With a sharp rise in cyberattacks in Ukraine, the people and organisations keeping the country’s critical infrastructure running through bombings and air raid sirens.
To deal with the cyber threat, Ukrainian authorities on April 5 certified the government’s use of physical security keys, which are small portable devices that give an additional layer of security.
Ukraine is now issuing the keys to as many government agencies as possible, said Oleksandr Potii, deputy chief of the State Service of Special Communication and Information Protection. The government wants to “to push phishing proof, password-less authentication solutions in Ukraine,” he said.
They’ve received some help from Yubico Inc., a Palo Alto, California-based company that said it has donated 20,000 “Yubikeys,” and Hideez Group, a Herndon, Virginia-based cybersecurity company that operates in Ukraine and is aiding with the logistics.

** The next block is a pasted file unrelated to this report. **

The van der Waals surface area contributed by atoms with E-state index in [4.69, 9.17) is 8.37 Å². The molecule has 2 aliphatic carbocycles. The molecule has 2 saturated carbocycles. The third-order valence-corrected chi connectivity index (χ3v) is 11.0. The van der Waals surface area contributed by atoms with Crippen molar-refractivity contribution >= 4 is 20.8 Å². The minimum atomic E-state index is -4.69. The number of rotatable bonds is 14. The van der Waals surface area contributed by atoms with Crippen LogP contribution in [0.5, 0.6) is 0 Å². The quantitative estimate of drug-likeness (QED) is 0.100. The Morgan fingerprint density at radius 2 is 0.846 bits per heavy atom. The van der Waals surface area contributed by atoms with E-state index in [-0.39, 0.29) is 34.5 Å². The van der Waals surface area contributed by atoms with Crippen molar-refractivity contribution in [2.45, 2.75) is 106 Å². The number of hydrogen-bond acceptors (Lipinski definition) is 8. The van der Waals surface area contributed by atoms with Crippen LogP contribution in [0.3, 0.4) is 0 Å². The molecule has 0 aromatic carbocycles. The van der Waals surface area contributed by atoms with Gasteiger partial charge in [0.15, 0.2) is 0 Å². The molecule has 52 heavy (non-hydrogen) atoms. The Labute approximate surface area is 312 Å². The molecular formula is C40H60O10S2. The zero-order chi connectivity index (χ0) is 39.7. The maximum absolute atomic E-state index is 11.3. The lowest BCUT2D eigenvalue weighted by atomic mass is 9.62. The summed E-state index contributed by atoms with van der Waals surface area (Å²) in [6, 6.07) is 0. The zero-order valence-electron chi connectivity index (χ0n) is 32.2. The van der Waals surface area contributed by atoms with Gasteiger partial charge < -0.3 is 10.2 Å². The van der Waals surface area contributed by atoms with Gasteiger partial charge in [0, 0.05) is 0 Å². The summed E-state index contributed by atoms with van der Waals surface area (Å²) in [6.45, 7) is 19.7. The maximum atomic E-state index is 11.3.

The assistance has come none too soon. Ukrainian workers at one state-owned company in the critical infrastructure sector are so stressed by the war that many are forgetting their passwords and changing them to weak, easy-to-remember, versions, according to the company’s head of cybersecurity. Attackers are also automating password attempts twice an hour to avoid triggering security shutdowns, and using old lists of leaked passwords and other techniques to harangue staff, the official said.
A western intelligence official told Bloomberg News it was much easier for hackers to go after people who run essential services than the equipment that underpins it such as substations, telecommunication switches, and others. Engendering a stress response from their human targets is essential to the hackers’ success, the official added, describing phishing as a personal attack rather than a technical one.
Security keys are a method of additional authentication that rely on public-key cryptography, verifying a user’s identity by checking information stored on a chip against online servers. They are less susceptible to compromise than usernames and passwords, which can be guessed by bots or stolen and sold on dark web forums.